Leda is a middle-aged divorcée devoted to her work as an English teacher and to her two children. When her daughters leave home to be with their father in Canada, Leda anticipates a period of loneliness and longing. Instead, slightly embarrassed by the sensation, she feels liberated, as if her life has become lighter, easier. She decides to take a holiday by the sea, in a small coastal town in southern Italy. But after a few days of calm and quiet, things take a menacing turn. Leda encounters a family whose brash presence proves unsettling, at times even threatening. When a small, seemingly meaningless event occurs, Leda is overwhelmed by memories of the difficult, unconventional choices she made as a mother and their consequences for herself and her family. The seemingly serene tale of a woman’s pleasant rediscovery of herself soon becomes the story of a ferocious confrontation with an unsettled past. – From IMDB
Maggie Gyllenhaal’s directorial debut is full of feeling, mystery and beauty. A hell of a way to kick off a directing career and she does it beautifully. It make me really wonder, and be quite excited, to see where her career will go if this is how she has started off.
Olivia Colman is the main focus of the story. She plays Leda, our mysterious main character. We all know by now that Colman can give astounding performances, and here she does it again. More in what is left unsaid then in anything that is directly said in the dialogue. The small reactions, the body language, the facial expressions, these are the moments that make her performance, and add so much to the story, without a single word actually needing to be said. This hyper focus on Leda’s character mean that we are seeing most of the events through her eyes, mirroring the first person narrative of the original book, but also leading us to believe that we are seeing things from a slightly skewed perspective, from an unreliable narrator. But is in the literal final minutes of the film that Colman’s performance is at it’s most amazing, when Leda truly come to with everything, one of her best performances to date in my opinion.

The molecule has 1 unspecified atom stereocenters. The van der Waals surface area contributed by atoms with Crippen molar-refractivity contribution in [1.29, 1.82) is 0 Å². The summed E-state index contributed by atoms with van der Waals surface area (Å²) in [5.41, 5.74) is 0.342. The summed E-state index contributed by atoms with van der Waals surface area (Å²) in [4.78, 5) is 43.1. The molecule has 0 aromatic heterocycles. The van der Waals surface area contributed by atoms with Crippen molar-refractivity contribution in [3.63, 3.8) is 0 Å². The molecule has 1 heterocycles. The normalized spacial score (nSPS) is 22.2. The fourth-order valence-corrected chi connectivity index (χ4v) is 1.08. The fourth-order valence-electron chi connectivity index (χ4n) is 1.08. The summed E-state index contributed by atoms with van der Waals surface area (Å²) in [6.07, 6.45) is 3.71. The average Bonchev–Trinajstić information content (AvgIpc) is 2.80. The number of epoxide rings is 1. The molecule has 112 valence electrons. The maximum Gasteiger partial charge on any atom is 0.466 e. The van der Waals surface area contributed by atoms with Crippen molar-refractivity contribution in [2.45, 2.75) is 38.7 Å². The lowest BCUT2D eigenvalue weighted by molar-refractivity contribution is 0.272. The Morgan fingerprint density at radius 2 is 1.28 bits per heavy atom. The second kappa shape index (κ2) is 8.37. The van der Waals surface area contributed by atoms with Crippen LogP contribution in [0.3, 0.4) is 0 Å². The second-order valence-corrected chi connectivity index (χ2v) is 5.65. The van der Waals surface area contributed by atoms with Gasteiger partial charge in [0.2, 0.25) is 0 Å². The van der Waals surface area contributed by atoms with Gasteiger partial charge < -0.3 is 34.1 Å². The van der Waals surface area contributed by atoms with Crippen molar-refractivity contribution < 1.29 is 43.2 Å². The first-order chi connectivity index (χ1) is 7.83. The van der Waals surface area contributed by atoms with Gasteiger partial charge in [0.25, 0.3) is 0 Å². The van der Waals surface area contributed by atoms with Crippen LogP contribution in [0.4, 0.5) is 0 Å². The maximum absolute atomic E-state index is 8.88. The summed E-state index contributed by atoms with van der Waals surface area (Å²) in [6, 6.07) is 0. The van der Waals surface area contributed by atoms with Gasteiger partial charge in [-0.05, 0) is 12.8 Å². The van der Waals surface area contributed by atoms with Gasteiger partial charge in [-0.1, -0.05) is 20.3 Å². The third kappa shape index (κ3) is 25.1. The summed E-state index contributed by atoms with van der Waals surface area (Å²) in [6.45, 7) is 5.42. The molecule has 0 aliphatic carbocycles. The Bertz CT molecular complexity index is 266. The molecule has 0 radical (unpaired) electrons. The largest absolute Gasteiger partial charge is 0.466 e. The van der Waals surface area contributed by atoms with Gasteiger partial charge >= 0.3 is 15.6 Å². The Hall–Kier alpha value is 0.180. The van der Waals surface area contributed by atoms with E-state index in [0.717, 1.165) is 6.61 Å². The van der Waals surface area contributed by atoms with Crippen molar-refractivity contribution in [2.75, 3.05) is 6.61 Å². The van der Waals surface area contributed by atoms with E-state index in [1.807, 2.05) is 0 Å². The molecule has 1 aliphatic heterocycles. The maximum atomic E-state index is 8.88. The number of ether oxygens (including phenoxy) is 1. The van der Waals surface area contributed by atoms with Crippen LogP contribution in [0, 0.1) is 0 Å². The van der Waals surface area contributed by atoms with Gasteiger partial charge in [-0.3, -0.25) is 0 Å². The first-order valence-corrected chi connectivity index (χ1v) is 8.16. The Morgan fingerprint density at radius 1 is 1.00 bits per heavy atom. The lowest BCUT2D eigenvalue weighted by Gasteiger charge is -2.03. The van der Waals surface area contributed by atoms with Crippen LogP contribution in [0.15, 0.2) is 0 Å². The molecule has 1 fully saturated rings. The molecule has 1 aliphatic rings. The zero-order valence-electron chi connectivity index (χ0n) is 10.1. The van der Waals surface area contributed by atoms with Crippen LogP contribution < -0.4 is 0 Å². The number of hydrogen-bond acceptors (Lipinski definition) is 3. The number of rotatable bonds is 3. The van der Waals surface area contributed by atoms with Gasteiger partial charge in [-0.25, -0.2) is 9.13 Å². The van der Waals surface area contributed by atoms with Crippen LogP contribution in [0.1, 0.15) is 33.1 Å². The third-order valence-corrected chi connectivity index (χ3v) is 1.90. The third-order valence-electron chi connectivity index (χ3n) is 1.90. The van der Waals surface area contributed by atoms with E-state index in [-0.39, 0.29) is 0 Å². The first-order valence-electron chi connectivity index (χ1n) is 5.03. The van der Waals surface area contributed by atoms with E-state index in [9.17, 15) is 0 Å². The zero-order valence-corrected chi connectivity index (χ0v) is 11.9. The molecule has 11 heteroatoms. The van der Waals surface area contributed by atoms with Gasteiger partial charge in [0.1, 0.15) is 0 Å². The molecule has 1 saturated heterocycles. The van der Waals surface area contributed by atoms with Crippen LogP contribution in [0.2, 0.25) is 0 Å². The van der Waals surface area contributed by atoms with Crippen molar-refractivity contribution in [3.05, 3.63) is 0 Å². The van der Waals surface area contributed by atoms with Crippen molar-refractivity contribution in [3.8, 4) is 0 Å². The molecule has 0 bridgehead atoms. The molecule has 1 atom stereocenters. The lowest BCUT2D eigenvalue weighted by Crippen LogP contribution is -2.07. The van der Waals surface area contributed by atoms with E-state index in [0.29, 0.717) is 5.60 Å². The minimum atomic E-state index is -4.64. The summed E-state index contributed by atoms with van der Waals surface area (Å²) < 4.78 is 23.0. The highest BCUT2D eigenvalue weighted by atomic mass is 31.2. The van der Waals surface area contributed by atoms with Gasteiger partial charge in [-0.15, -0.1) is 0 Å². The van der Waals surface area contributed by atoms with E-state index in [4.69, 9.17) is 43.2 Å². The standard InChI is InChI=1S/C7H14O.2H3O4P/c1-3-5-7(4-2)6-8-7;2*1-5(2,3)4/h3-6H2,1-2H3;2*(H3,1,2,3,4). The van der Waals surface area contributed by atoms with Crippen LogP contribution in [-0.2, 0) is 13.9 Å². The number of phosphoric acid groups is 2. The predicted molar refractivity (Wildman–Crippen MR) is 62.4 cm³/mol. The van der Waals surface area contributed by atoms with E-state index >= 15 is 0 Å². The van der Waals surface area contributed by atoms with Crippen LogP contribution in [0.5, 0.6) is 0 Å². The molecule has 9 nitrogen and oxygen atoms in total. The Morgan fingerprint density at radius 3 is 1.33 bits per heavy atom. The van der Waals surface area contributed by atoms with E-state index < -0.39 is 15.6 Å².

This whole film revolves around small moments, they are used to unsettle you and build the mystery. For a good portion of the film we really have no idea what everything is building up to. We watch Leda acting so bizarrely, with no real understanding of why. The film almost purposefully keeps it secrets from you, encouraging you to keep watching until the end as it slowly reveals it secrets to you a little at a time. The sense of dread that permeates the whole film is in direct opposition to the stunning surroundings of the island, and the sense of serenity that Leda is so desperate for. In the same way, the chaos of the flashbacks, showing how Leda ended up where she is, are also in opposition with the apparent serenity of the present. It is a very effective, yet jarring comparison.
Jesse Buckley, who plays the younger version of Leda in the flashbacks is as fantastic as always, and on this occasion has a lot more of the emotional and impactful work to do. She handles it beautifully of course and it is these parts of the film that really leave an emotional wallop. It is also quite interesting and rare to see represented, the idea that not all women are natural mothers, or necessarily have their lives fulfilled by having children. As a woman who feels this way myself, I found it validating to see this.
This film is a very deep character study, and I can see how some people would find it boring or stuffy. It does drag on a little towards the end, but the rewards outweigh the negatives here. A surprising one for me, but something I ultimately loved the more I watched.
FINAL RATING: 4 Stars
‘The Lost Daughter’ is streaming now on Netflix